Why 1984 Was Such A Special Year For Rare Bourbons

All aged alcohols have good years and bad years. In the wine world, these are called vintages. According to Chateau Grand Traverse, vintages coincide with the year in which the wine grapes were harvested. Following this line, it is common that, despite being grown on the same vineyard, grapes harvested in 2021 will taste different from those harvested in 2024, owing to numerous factors, not the least of which includes that most fickle of things: the weather. Some notable wine vintages include a 1984 California Cabernet Sauvignon, 1982 Barolo, and a 1979 Left Bank Bordeaux (per Wine Enthusiast).

What is true of wine is true of whiskey, albeit in a different way. All whiskeys are aged in barrels, typically made of oak. How long the whiskey stays in these barrels, combined with weather conditions and the climate of the cellar, all contribute, as Eight Oaks Distillery explains, to the eventual taste of the whiskey, which can be aged from anywhere from 5 to 20 years. Bourbon is a little different. According to New Riff Distilling, bourbon is aged for a minimum of two years, though many producers extend that to four years or longer. And, like with all spirits, there is a particularly good year that enthusiasts and collectors covet. For bourbon, that year is 1984.

Bourbon goes from afterthought to front and center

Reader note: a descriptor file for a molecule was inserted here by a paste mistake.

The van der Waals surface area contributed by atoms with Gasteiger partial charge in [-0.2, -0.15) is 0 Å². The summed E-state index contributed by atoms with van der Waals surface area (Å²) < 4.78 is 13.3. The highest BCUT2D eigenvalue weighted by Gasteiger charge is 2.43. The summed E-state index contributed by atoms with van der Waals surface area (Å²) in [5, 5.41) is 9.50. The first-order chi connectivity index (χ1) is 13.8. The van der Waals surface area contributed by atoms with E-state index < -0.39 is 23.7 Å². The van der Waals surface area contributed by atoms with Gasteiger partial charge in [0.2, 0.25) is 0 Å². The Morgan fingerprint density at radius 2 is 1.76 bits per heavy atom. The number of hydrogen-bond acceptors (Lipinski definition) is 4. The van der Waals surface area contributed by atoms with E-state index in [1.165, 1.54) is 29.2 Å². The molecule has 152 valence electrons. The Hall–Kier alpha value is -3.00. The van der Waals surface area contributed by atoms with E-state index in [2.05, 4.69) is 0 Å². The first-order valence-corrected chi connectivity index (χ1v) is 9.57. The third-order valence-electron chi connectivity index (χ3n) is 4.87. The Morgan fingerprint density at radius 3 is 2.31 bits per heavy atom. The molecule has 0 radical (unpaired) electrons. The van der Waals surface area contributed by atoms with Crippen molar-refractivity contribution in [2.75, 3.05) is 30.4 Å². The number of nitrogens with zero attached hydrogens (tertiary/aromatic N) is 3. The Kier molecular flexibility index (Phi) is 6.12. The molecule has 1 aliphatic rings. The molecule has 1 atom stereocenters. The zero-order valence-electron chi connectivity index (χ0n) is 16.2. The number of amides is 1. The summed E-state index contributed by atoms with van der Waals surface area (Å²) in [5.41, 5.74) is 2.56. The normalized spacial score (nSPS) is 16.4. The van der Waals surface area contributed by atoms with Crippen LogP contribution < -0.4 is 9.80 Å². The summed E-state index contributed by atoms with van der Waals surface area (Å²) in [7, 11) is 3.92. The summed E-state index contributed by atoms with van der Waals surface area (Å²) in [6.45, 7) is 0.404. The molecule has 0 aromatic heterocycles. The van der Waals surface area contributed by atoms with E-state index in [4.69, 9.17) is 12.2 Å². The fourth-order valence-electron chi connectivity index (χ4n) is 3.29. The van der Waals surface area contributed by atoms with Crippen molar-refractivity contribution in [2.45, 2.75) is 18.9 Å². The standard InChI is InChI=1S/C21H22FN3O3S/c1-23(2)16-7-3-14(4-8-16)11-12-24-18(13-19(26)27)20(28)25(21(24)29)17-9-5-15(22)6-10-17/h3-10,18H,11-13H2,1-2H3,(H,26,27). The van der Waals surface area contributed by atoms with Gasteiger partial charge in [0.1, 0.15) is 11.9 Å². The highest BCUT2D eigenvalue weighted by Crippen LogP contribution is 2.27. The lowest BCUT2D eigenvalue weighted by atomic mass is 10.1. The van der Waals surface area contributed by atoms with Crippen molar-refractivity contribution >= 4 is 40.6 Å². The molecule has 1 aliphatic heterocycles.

In 1984, bourbon was having something of a 30-year low period. As Baby Boomers began to come into adulthood, they dismissed bourbon as the drink of their fathers, something to be ignored. However, 1984 was also the year all of that would change. That year, distillery manager Elmer T. Lee was tasked with developing a single-barrel bourbon that could stand amongst the likes of a fine cognac or single-malt scotch. What he developed was called Blanton's — inspired by his renowned predecessor Albert Blanton — and it was the first bourbon of its kind (via Club Enologique).

As a result of Lee's efforts, bourbon from 1984 has become akin to other fine spirits from the year, like The Macallan and Karuizawa, per Food and Wine. Four bottles of 1984 LeNell's Red Hook Rye have sold for as much as $200,000. This is owning to the fact that only 892 bottles of LeNell's, which were pulled from four hand-picked barrels, exist (via Go-Bourbon.com). Higher-end bourbons like these are the reason the spirit is no longer an afterthought. According to Vine Pair, bourbon has been on a continuous upward trajectory since 2010. Combine this growth with the new crop of craft distilleries all across America, and you have yourself a winning combination of old and new looking towards a profitable future.